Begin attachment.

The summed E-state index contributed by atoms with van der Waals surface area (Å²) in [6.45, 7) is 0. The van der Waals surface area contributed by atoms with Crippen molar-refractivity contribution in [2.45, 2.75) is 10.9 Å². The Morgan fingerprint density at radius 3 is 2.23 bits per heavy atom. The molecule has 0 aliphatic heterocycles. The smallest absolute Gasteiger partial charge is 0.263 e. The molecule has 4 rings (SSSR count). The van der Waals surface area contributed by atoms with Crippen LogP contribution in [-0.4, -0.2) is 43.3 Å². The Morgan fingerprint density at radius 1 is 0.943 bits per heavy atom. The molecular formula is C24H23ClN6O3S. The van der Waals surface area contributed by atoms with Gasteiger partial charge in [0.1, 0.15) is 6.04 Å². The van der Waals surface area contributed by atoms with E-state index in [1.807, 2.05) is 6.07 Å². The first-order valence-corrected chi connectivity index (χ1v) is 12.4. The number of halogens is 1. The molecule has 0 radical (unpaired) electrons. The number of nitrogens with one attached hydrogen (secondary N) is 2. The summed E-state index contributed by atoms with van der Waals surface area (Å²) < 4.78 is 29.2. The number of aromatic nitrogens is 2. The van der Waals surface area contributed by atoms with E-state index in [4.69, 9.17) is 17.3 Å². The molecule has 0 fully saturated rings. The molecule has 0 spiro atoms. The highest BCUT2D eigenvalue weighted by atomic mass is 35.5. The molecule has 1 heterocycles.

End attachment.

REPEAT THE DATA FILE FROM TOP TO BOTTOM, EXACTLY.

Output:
The summed E-state index contributed by atoms with van der Waals surface area (Å²) in [6.45, 7) is 0. The van der Waals surface area contributed by atoms with Crippen molar-refractivity contribution in [2.45, 2.75) is 10.9 Å². The Morgan fingerprint density at radius 3 is 2.23 bits per heavy atom. The molecule has 0 aliphatic heterocycles. The smallest absolute Gasteiger partial charge is 0.263 e. The molecule has 4 rings (SSSR count). The van der Waals surface area contributed by atoms with Crippen LogP contribution in [-0.4, -0.2) is 43.3 Å². The Morgan fingerprint density at radius 1 is 0.943 bits per heavy atom. The molecular formula is C24H23ClN6O3S. The van der Waals surface area contributed by atoms with Gasteiger partial charge in [0.1, 0.15) is 6.04 Å². The van der Waals surface area contributed by atoms with E-state index in [1.807, 2.05) is 6.07 Å². The first-order valence-corrected chi connectivity index (χ1v) is 12.4. The number of halogens is 1. The molecule has 0 radical (unpaired) electrons. The number of nitrogens with one attached hydrogen (secondary N) is 2. The summed E-state index contributed by atoms with van der Waals surface area (Å²) < 4.78 is 29.2. The number of aromatic nitrogens is 2. The van der Waals surface area contributed by atoms with E-state index in [4.69, 9.17) is 17.3 Å². The molecule has 0 fully saturated rings. The molecule has 0 spiro atoms. The highest BCUT2D eigenvalue weighted by atomic mass is 35.5. The molecule has 1 heterocycles.